The vet grimly inspected him, from his gums to his tail. He shook his head, as he said to me, “You know, by this horse’s heart rate [it was 72, while a normal rate is 36], he should be in surgery. But he doesn’t show his pain, and his gums [an indicator of circulation] look good. Either he is incredibly stoic, or he is trying so hard …

“Surgery is an option. But we can first try tubing him with hot water and Epson salts and walking. Do you think you can do that?”

Two years ago the vet and I had struggled to save my other horse. He did not have to tell me what might happen. He wasn’t just asking if I would take the time to treat this horse, but if I had the guts to go all the way through if the treatment did not work.

All my ‘I gotta’s’ flooded my mind. I gotta go to work, I gotta finish a project and I gotta get something in the mail.

He lifted his eyebrow as if to challenge me. Did I have it in me?

There was only one way to find out, and this brave and generous creature could easily die if I didn’t try. I really did not know if I could do it, but we had to start walking right now.

Fifteen minutes of walking, then 15 minutes of rest. Walking helps the horse digest as the pressure of the ground striking the horse’s hoof bottom, or frog, acts like a mini-pump and helps push the blood throughout the system.

In two hours he would call me to check how Tangier was doing. Of course, by then it might be too late for surgery. In effect, by 11:30 that morning, I might have a dying or surgery-needing or recovering horse. I hoped I could get through the next two hours.

Walking Tangier
This was the coldest day of the winter, and I was in office attire. No matter and no time to do anything about it. We walked up the gravel road, across the bridge, over the creek. We checked out the fence lines and the back pastures. He nibbled at dried grass hanks and rubbed his head against my back. Four times, as we rested, I rubbed his sides and ordered and pleaded with his intestines to straighten out.

At 11:30, when the vet called me, Tangier was nibbling some hay. “That’s a good sign,” he said “Keep it up and I’ll call you at 1:30.”

The next two hours, Tangier walked me. My cheeks, toes and fingers were frozen, my eyes and nose ran from the cold wind. I was starving, and the hay that Tangier stuck his nose into during our rest stops was starting to look good to me.

In the happy spring of both their lives, Chrissy takes D’Orsaz over a jump.
At 1:30, the vet called and said, “We’re not out of the woods yet.” Offer him some bran mixed with warm water, and I’ll call you back at 3.” The bran mash sounded great — for me.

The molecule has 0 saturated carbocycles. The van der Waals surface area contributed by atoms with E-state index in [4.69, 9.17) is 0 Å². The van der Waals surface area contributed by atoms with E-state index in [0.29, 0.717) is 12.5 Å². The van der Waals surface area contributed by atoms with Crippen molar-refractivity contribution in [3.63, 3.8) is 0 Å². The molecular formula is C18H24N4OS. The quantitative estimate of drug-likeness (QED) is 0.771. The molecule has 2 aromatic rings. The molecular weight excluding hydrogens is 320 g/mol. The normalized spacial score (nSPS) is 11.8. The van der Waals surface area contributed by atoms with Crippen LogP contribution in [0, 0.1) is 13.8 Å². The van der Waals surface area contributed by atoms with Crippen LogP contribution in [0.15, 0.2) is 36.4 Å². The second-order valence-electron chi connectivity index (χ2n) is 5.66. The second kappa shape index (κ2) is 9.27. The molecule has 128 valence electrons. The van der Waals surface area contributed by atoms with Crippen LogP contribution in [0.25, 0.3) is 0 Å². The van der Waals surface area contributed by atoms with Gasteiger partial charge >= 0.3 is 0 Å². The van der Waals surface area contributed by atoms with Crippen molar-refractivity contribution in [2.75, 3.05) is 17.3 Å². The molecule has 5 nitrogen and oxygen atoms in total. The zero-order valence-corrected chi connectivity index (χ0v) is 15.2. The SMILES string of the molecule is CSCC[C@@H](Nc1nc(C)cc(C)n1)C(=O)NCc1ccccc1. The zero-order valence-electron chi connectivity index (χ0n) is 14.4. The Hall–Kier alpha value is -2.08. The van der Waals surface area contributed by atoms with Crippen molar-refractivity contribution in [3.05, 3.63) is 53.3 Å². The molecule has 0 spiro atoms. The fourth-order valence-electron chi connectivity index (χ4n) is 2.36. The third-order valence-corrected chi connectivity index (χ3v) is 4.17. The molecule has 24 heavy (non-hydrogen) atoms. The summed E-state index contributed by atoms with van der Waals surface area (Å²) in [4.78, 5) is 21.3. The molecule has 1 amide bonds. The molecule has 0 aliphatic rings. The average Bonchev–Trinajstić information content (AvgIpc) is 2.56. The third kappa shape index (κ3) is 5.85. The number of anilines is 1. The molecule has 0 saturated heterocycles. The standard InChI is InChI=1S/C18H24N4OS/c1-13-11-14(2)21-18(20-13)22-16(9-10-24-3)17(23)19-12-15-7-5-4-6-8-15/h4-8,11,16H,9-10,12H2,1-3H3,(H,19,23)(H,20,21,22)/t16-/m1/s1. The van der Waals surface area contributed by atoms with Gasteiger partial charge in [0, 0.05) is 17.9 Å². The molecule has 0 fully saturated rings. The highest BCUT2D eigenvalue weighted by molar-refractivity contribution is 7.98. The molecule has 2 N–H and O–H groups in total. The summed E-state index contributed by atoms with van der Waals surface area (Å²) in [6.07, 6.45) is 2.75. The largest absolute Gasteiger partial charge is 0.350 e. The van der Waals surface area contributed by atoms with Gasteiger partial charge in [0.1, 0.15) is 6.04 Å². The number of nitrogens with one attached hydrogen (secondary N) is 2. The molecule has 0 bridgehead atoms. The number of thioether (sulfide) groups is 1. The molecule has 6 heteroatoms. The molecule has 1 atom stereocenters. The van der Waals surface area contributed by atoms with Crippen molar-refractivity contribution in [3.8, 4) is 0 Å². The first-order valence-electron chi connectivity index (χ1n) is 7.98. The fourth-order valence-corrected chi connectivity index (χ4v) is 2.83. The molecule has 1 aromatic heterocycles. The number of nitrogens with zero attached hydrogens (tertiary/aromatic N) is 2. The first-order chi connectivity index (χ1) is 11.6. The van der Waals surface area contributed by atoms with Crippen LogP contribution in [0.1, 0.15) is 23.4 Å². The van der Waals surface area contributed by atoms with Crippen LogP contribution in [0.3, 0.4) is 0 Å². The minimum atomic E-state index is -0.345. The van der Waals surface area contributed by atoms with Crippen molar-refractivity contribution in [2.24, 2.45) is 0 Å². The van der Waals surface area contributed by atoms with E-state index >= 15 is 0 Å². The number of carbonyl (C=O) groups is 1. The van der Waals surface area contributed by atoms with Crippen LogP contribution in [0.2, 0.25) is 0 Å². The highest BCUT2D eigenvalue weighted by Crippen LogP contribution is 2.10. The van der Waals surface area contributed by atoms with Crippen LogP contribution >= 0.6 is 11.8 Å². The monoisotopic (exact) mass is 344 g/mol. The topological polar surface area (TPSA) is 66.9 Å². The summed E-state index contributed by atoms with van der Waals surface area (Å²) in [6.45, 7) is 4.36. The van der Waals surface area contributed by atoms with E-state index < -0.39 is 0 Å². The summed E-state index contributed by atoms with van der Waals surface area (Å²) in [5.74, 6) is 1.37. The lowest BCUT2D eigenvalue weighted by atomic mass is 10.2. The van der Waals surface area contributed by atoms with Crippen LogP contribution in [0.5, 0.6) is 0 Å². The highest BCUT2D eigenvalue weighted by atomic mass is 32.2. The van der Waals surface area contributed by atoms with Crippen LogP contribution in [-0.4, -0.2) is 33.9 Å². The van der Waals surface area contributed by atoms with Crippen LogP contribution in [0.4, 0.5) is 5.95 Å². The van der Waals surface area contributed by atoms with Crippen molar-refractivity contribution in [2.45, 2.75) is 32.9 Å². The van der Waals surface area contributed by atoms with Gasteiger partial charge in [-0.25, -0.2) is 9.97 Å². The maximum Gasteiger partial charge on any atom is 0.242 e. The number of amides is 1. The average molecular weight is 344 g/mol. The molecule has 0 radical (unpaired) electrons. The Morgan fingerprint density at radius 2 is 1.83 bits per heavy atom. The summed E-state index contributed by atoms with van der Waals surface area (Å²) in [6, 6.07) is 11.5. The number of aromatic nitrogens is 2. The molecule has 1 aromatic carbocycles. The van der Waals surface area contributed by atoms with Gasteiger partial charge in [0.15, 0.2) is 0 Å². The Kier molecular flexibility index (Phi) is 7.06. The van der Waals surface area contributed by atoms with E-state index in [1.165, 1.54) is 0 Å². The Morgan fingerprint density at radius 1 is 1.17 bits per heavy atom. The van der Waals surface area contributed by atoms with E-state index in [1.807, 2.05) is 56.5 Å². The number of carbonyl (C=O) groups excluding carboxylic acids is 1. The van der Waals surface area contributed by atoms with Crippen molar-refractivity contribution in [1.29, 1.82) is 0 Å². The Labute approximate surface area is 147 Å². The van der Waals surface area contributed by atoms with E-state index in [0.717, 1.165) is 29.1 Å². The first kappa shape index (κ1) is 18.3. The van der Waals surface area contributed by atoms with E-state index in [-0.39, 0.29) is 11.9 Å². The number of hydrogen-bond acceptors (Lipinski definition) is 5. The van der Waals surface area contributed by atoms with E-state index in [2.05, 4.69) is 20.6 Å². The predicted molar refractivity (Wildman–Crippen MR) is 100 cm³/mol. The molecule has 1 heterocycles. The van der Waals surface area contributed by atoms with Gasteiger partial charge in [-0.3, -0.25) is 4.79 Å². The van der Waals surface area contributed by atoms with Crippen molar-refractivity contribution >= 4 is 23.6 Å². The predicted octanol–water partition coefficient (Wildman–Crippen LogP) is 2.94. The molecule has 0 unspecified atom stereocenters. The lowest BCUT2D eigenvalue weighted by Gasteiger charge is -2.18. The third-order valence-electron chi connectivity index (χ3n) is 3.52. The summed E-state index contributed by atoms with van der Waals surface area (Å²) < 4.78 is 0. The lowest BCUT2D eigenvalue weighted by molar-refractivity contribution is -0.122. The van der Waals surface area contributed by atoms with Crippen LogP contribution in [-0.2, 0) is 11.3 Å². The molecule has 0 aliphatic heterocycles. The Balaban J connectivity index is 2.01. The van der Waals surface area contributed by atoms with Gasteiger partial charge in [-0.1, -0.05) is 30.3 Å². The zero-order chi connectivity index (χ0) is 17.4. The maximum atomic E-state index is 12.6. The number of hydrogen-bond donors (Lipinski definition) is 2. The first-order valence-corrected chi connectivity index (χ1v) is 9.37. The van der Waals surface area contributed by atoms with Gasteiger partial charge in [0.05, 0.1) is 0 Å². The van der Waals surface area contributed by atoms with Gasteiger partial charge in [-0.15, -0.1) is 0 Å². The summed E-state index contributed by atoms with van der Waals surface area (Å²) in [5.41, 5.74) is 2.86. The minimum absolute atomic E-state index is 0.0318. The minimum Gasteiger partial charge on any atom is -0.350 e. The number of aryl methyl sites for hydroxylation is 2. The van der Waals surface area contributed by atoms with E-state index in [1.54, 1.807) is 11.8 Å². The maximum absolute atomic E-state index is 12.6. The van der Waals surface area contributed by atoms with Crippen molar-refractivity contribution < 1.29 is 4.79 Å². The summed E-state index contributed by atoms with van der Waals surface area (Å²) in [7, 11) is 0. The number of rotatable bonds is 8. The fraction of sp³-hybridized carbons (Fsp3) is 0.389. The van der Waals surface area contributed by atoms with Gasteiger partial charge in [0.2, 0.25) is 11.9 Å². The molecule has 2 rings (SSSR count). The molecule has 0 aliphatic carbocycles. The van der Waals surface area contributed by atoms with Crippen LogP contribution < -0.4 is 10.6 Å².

For Tangier, the most curious horse I have ever known, this last session was a magical mystery tour. With his ears pricked and his nostrils flaring, he delighted in all the sounds and smells carried on the frigid gusts. He pulled me along as I stumbled behind him on numb feet. I huddled against his shoulder to escape the wind and looked with envy on his hairy face. Puny human!

Just before the 3 o’clock call, I was able to run home, change and get something hot to eat. Chrissy was surprised to see me and thought with delight that I had come home early to stay with her.

When I told her that Tangier had colicked and I was walking him, she became subdued. She had been there, kneeling on the ground, when the vet squeezed the hypodermic needle into the neck of her beloved friend, and took him away from her forever.

“Please don’t let him die, Mom,” she whispered to me.

“I’m doing the best I can,” I replied — and realized I said the same thing to her when she pleaded with me to save her horse. She turned away into her room, closing the door.

I had not even called her school to say she was sick. I made the call now as Elin walked in the door. Then we raced to
the barn for the call from the vet.

Elin fussed over Tangier while I talked to the vet. We had to take certain precautions for the next three days, but the immediate danger had passed.

Elin, I saw as I filled with relief, was standing next to Tangier. Her forehead was pressed against the curve of his neck, just behind his cheek. It was the same way I had communicated with my old friend, during my 20s, 30s and 40s. His head was turned to her as she murmured to him, and he nuzzled her arm with his upper lip. I gave thanks to the god of horses and the people who love them for this second chance.

The next day Chrissy got in trouble for not doing her homework, which I had forgotten to pick up. She was incredulous when she told me.

“I told my teacher that you had to walk Tangier all day. She said she did not believe me because no one would do that for an animal!”

“That was no animal, that was my horse,” I joked. And he is alive.



© COPYRIGHT 2003 by New Bay Enterprises, Inc. All rights reserved.
Last updated February 6, 2003 @ 3:13am